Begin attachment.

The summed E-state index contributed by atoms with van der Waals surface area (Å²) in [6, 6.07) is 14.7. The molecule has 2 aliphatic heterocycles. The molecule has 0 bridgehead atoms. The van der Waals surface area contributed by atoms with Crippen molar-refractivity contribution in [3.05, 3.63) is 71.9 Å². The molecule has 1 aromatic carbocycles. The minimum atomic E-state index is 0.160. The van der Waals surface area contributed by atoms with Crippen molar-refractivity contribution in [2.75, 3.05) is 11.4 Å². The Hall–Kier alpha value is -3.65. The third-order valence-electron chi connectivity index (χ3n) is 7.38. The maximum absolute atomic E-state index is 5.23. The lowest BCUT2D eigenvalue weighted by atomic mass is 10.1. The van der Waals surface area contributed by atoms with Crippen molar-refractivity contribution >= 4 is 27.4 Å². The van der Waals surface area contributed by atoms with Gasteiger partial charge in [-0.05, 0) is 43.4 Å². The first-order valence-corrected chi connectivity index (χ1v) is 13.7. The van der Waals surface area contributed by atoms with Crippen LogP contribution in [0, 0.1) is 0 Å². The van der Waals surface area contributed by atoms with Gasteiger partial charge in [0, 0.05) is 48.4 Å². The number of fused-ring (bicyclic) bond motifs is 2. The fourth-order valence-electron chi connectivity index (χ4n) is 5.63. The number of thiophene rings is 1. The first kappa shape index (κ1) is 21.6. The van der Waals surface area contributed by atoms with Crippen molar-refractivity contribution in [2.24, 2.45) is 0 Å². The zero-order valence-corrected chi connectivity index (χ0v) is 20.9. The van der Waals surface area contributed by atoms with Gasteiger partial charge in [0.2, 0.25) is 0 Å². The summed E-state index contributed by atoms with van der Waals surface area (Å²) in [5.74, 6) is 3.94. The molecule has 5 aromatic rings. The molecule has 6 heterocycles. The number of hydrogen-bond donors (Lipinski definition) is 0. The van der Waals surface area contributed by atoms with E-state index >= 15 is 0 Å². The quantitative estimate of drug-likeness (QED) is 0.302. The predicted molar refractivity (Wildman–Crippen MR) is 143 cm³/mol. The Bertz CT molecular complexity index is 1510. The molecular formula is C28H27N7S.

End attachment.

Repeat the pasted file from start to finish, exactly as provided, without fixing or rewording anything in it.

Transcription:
The summed E-state index contributed by atoms with van der Waals surface area (Å²) in [6, 6.07) is 14.7. The molecule has 2 aliphatic heterocycles. The molecule has 0 bridgehead atoms. The van der Waals surface area contributed by atoms with Crippen molar-refractivity contribution in [3.05, 3.63) is 71.9 Å². The molecule has 1 aromatic carbocycles. The minimum atomic E-state index is 0.160. The van der Waals surface area contributed by atoms with Crippen molar-refractivity contribution in [2.75, 3.05) is 11.4 Å². The Hall–Kier alpha value is -3.65. The third-order valence-electron chi connectivity index (χ3n) is 7.38. The maximum absolute atomic E-state index is 5.23. The lowest BCUT2D eigenvalue weighted by atomic mass is 10.1. The van der Waals surface area contributed by atoms with Crippen molar-refractivity contribution >= 4 is 27.4 Å². The van der Waals surface area contributed by atoms with Gasteiger partial charge in [-0.05, 0) is 43.4 Å². The first-order valence-corrected chi connectivity index (χ1v) is 13.7. The van der Waals surface area contributed by atoms with Crippen LogP contribution in [0, 0.1) is 0 Å². The van der Waals surface area contributed by atoms with Gasteiger partial charge in [0, 0.05) is 48.4 Å². The number of fused-ring (bicyclic) bond motifs is 2. The fourth-order valence-electron chi connectivity index (χ4n) is 5.63. The number of thiophene rings is 1. The first kappa shape index (κ1) is 21.6. The van der Waals surface area contributed by atoms with Crippen molar-refractivity contribution in [2.24, 2.45) is 0 Å². The zero-order valence-corrected chi connectivity index (χ0v) is 20.9. The van der Waals surface area contributed by atoms with Gasteiger partial charge in [0.2, 0.25) is 0 Å². The summed E-state index contributed by atoms with van der Waals surface area (Å²) in [5.74, 6) is 3.94. The molecule has 5 aromatic rings. The molecule has 6 heterocycles. The number of hydrogen-bond donors (Lipinski definition) is 0. The van der Waals surface area contributed by atoms with E-state index >= 15 is 0 Å². The quantitative estimate of drug-likeness (QED) is 0.302. The predicted molar refractivity (Wildman–Crippen MR) is 143 cm³/mol. The Bertz CT molecular complexity index is 1510. The molecular formula is C28H27N7S.